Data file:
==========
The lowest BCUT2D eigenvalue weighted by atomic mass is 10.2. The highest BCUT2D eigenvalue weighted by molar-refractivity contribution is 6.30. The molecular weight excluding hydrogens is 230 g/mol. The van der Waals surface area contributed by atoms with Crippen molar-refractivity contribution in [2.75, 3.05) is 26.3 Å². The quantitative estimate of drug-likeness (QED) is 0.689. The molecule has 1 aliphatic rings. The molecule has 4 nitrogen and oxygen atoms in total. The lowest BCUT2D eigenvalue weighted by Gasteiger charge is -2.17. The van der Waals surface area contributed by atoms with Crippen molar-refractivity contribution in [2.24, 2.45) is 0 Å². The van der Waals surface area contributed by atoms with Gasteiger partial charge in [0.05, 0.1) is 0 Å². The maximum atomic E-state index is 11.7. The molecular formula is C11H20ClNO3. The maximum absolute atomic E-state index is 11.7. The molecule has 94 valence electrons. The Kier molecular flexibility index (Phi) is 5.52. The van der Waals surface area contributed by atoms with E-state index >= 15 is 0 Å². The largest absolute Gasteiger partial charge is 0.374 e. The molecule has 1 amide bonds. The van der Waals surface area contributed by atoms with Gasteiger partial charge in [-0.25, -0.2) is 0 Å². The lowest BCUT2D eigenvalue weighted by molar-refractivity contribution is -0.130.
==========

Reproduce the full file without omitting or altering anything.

The lowest BCUT2D eigenvalue weighted by atomic mass is 10.2. The highest BCUT2D eigenvalue weighted by molar-refractivity contribution is 6.30. The molecular weight excluding hydrogens is 230 g/mol. The van der Waals surface area contributed by atoms with Crippen molar-refractivity contribution in [2.75, 3.05) is 26.3 Å². The quantitative estimate of drug-likeness (QED) is 0.689. The molecule has 1 aliphatic rings. The molecule has 4 nitrogen and oxygen atoms in total. The lowest BCUT2D eigenvalue weighted by Gasteiger charge is -2.17. The van der Waals surface area contributed by atoms with Crippen molar-refractivity contribution in [2.24, 2.45) is 0 Å². The van der Waals surface area contributed by atoms with Gasteiger partial charge in [0.05, 0.1) is 0 Å². The maximum atomic E-state index is 11.7. The molecular formula is C11H20ClNO3. The maximum absolute atomic E-state index is 11.7. The molecule has 94 valence electrons. The Kier molecular flexibility index (Phi) is 5.52. The van der Waals surface area contributed by atoms with E-state index >= 15 is 0 Å². The largest absolute Gasteiger partial charge is 0.374 e. The molecule has 1 amide bonds. The van der Waals surface area contributed by atoms with Gasteiger partial charge in [-0.25, -0.2) is 0 Å². The lowest BCUT2D eigenvalue weighted by molar-refractivity contribution is -0.130.